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The Tagore Omnibus

Each of Tagore's novels, available here in modern, lucid translations, will delight all lovers of classic fiction.

india Updated: Oct 08, 2005 14:16 IST
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The Tagore Omnibus
Fiction
Penguin Books India
Published: September 2005
Cover Price: Rs 595.00
ISBN: 0144000377
Edition: Paperback

Awarded the Nobel Prize for Literature in 1913, Rabindranath Tagore was India’s leading litterateur of the early twentieth century. Tagore was one of the country’s pioneering novelists, keen to experiment with form and bold in his choice of subjects. His novels are remembered for their innovative narrative structures, profound insights into human relationships, and evocatively lyrical language. This collector’s edition of Rabindranath Tagore’s novels in English translation brings together the writer’s best-known novels in two omnibus volumes. The first volume features three novels—Chokher Bali, Ghare Baire and Yogayog—and two novellas: Chaturanga and Malancha.

Chokher Bali (A Grain of Sand) is a classic exposition of an extramarital affair that takes place within the confines of a joint family. Asha, the simple, demure wife of the rich, flamboyant Mahendra, befriends Binodini, a vivacious young widow who comes to live with them; but both Mahendra and Binodini betray Asha’s trust and elope, leaving the marriage in ruins. Set against the backdrop of the Partition of Bengal by the British in 1905, Ghare Baire (Home and the World) is also the tale of a triangular relationship: between the liberal-minded zamindar Nikhilesh, his educated and sensitive wife Bimala, and Sandip, Nikhilesh’s friend, a charismatic revolutionary who Bimala becomes attracted to. Chaturanga (Quartet) traces the philosophical and emotional developments between Sachish, a brilliant young atheist who turns ascetic after the untimely death of his mentor, his friend Sribilash, and Damini, a young widow sheltered by the guru Lilananda, who Sachish and Sribilash become devotees of. Set in the historical context of the decline of the landed aristocracy in Bengal and the emergence of the entrepreneur class, Yogayog (Nexus) is the tale of Kumudini, the daughter of a cultured family that has fallen on bad times, who is torn between her loyalties to Madhusudan, her crass and self-serving husband, and Bipradas, her artistic and compassionate brother, as she struggles desperately to find an identity for herself. Finally, Malancha (The Garden) features the loving but childless couple Aditya and Neerja whose calm domestic world is shattered when Neerja is struck down by illness and suspects Sarala, Aditya’s childhood friend, of usurping her place both in Aditya’s heart and in their beloved garden.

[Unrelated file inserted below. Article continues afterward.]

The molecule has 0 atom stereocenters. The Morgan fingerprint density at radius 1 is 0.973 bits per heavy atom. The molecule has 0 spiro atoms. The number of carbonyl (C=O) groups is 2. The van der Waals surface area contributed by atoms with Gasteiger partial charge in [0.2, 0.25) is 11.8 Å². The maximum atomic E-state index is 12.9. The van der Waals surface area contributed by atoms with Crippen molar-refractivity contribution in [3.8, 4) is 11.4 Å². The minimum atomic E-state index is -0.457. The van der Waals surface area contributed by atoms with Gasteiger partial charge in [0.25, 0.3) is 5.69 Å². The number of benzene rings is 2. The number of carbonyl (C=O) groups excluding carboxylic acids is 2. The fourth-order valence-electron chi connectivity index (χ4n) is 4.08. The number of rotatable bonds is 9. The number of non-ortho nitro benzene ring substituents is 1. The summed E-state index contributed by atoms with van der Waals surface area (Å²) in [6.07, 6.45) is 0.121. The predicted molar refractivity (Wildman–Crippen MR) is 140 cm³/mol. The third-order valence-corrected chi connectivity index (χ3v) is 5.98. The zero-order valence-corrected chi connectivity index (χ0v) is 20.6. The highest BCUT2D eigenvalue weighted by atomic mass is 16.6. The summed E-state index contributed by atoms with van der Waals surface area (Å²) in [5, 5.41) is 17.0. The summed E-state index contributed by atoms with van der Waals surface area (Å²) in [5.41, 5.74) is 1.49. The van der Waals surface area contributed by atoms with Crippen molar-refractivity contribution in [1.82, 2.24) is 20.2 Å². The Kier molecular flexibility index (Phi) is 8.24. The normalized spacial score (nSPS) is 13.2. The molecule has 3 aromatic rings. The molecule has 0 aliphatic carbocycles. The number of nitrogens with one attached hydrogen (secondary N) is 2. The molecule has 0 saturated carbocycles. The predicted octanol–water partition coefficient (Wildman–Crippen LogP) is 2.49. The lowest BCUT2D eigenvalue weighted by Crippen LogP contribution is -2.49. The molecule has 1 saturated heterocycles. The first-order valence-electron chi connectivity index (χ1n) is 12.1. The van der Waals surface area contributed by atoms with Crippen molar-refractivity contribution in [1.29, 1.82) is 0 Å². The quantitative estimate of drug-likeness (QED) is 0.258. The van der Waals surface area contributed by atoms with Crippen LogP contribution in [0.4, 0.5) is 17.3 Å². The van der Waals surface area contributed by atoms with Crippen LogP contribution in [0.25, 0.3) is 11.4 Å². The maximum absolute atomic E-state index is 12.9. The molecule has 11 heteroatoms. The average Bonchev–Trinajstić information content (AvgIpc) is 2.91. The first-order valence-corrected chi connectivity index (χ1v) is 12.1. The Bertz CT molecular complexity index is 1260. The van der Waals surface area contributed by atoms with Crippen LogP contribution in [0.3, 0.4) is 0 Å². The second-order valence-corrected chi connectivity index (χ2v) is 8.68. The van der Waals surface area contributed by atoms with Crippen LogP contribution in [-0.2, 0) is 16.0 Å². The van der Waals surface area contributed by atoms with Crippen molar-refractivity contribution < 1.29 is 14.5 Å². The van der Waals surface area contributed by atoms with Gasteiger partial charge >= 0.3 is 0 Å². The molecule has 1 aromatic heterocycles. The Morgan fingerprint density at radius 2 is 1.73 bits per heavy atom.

Written in Tagore’s inimitable style and full of surprising turns of plot and unforgettable studies of the human psyche, each of these novels, available here in modern, lucid translations, will delight all lovers of classic fiction.